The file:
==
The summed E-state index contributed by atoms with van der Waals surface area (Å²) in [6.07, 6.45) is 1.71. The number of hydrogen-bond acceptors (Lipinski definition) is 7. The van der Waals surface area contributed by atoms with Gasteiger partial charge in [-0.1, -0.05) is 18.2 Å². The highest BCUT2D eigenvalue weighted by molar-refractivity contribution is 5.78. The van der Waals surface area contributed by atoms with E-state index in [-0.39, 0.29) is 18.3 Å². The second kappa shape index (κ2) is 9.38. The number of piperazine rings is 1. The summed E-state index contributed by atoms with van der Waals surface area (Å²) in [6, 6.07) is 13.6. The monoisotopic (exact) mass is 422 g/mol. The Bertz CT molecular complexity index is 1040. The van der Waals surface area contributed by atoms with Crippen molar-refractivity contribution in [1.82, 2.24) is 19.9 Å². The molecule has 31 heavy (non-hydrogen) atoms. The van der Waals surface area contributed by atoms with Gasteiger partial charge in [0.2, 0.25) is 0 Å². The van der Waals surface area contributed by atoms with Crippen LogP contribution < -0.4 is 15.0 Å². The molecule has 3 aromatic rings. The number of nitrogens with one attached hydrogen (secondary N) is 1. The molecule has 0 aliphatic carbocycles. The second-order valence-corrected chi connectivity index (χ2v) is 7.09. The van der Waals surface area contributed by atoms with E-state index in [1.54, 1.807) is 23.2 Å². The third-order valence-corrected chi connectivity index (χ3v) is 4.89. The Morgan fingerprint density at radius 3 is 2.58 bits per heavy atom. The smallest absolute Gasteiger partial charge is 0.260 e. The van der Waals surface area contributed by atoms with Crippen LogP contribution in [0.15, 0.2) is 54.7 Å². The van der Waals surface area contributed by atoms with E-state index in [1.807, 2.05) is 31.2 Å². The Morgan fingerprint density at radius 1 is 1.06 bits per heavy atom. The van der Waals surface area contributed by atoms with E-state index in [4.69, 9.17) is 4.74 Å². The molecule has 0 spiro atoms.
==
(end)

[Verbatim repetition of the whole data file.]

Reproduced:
The summed E-state index contributed by atoms with van der Waals surface area (Å²) in [6.07, 6.45) is 1.71. The number of hydrogen-bond acceptors (Lipinski definition) is 7. The van der Waals surface area contributed by atoms with Gasteiger partial charge in [-0.1, -0.05) is 18.2 Å². The highest BCUT2D eigenvalue weighted by molar-refractivity contribution is 5.78. The van der Waals surface area contributed by atoms with E-state index in [-0.39, 0.29) is 18.3 Å². The second kappa shape index (κ2) is 9.38. The number of piperazine rings is 1. The summed E-state index contributed by atoms with van der Waals surface area (Å²) in [6, 6.07) is 13.6. The monoisotopic (exact) mass is 422 g/mol. The Bertz CT molecular complexity index is 1040. The van der Waals surface area contributed by atoms with Crippen molar-refractivity contribution in [1.82, 2.24) is 19.9 Å². The molecule has 31 heavy (non-hydrogen) atoms. The van der Waals surface area contributed by atoms with Gasteiger partial charge in [0.2, 0.25) is 0 Å². The van der Waals surface area contributed by atoms with Crippen LogP contribution < -0.4 is 15.0 Å². The molecule has 3 aromatic rings. The number of nitrogens with one attached hydrogen (secondary N) is 1. The molecule has 0 aliphatic carbocycles. The second-order valence-corrected chi connectivity index (χ2v) is 7.09. The van der Waals surface area contributed by atoms with E-state index in [1.54, 1.807) is 23.2 Å². The third-order valence-corrected chi connectivity index (χ3v) is 4.89. The Morgan fingerprint density at radius 3 is 2.58 bits per heavy atom. The smallest absolute Gasteiger partial charge is 0.260 e. The van der Waals surface area contributed by atoms with Crippen LogP contribution in [0.15, 0.2) is 54.7 Å². The van der Waals surface area contributed by atoms with E-state index in [1.807, 2.05) is 31.2 Å². The Morgan fingerprint density at radius 1 is 1.06 bits per heavy atom. The van der Waals surface area contributed by atoms with E-state index in [4.69, 9.17) is 4.74 Å². The molecule has 0 spiro atoms.